Note: This is another guest entry by student Kevin Hassard, who wrote the entry for 1/28 as well.
On Tuesday I discussed “Drinking, Crying and Other Less Obvious Ways to Tank a Job Interview,” which offered suggestions on what NOT to do during an interview. Today I’m going to continue discussing that article by touching on some other key points.
“Underdressing”: My mother always liked to tell me “It’s better to show up to a party overdressed than underdressed.” It’s the same way with interviews. When you walk into that business setting, the first thing that will make a statement is the way you are dressed. Sure there are limitations for overdressing like anything else. However, you want to look presentable and leave an impression that your potential employer can reflect on positively. Remember they are looking to hire someone who is going to exemplify the image of the company. Even if you wouldn’t dress up for work at that particular job, its shows professionalism dressing up for an interview. It also shows that you are taking the interview seriously.
• What Not to wear: T- shirts, shorts, jeans, sneakers.
• Alternatives: Collared shirt, tie, slacks, dress shoes, dress socks.
• What Not to wear: Anything that is too tight, too low cut, or too short. Shoes with high heels.
• Alternatives: A dress with a jacket or a suit (both pant suits and skirt suits are acceptable).
[For more advice on what to wear to an interview, see “Appendix K: Dressing for the interview.”]
“Being Unprepared”: In my opinion there is nothing less appealing to a potential employer than someone who comes into an interview unprepared. It shows a lack of interest and respect by the interviewee to waste that person’s time thinking they can wing their way through an interview. If this is the attitude you show when trying to get hired, how will that be any better when you have the job? According to the article, “Candidates should know about the history, culture and brand of the company they are interviewing for.” Not only that, but interviewees should rehearse the night before an interview and have statements prepared for potential questions. You should be able to talk about former jobs, skeletons in your closet, your strengths and weaknesses, etc. Showing an interest in the company and being able to answer tough questions better than your competition gives you an obvious edge in the hiring process. Go ahead and look up some potential interview questions online. The link below has some helpful mock questions.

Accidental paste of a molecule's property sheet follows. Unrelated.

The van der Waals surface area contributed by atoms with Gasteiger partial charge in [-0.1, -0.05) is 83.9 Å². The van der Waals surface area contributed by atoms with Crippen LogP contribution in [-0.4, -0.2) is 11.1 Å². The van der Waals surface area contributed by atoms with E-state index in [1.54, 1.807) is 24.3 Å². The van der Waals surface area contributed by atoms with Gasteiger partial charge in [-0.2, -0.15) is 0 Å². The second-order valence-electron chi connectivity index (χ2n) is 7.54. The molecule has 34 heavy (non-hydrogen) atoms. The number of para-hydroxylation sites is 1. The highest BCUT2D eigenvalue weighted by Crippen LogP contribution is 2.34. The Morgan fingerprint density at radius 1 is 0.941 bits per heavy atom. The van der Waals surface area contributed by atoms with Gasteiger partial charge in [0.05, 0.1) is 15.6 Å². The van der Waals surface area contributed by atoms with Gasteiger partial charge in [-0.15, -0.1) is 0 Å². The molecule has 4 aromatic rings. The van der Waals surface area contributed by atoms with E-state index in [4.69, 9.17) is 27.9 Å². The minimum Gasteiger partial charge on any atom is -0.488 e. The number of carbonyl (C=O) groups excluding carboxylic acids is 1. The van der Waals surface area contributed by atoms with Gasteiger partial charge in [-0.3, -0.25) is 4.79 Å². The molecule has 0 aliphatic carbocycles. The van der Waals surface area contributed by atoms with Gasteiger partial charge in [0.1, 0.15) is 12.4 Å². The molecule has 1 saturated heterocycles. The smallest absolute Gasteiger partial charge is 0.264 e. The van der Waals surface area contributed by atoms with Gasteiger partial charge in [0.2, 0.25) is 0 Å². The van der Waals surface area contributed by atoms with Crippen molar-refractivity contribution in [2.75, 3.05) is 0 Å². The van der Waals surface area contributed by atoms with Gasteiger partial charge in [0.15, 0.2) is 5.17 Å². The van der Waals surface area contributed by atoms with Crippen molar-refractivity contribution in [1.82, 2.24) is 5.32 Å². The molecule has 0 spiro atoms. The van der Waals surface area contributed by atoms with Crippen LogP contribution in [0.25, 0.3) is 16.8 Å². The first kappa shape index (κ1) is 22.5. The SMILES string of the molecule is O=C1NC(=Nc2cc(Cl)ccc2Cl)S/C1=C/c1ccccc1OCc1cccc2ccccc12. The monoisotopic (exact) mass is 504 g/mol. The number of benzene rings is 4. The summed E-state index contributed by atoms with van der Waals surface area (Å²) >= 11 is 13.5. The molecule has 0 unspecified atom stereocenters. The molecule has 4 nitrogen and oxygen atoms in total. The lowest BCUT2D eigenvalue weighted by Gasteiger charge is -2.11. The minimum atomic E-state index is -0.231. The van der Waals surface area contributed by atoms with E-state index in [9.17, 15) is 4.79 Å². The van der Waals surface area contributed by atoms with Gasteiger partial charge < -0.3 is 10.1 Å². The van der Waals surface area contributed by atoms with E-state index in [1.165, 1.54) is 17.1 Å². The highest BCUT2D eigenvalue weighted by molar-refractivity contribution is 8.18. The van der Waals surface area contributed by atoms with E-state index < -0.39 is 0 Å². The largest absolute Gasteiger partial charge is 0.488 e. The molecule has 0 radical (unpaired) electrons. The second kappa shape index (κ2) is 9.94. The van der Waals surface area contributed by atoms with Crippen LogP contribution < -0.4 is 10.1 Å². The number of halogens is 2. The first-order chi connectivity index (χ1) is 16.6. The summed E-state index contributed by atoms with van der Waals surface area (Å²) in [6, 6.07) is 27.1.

[You can also prepare by reading Tip 45: Prepare for difficult questions and Appendix J: Typical Interview Questions.]
“Not Having Passion”: I was surprised to see this on the list because when you’re in college you usually major in something that you are passionate about. However, there are instances when the company you are working for is just about a paycheck. Then there is the moral dilemma of doing something for a paycheck vs. for personal enjoyment. My best advice is to pursue a career in something that you are passionate about and apply for jobs at organizations you really want to work for. This saves you the heartache of working somewhere you hate and the employer from hiring someone who is going to resent their business.
“Not having any questions”: According to the article the absolute worst mistake an interviewee can make is not having any questions at the end of an interview. It is important to show an employer your interest in the position by asking questions. You will leave a more profound impact and make yourself more appealing to an employer. This goes along with having passion about a job as well. It’s insulting to an employer and it makes it appear you weren’t paying attention if you have nothing prepared at the end of an interview.
[Appendix A: Formulating questions for the information interview will give you ideas for questions for the job interview as well.]
That’s it for this blog post. Hopefully the analyses on the tips were helpful. Keep your eyes out for new blog topics that I hope to write about soon!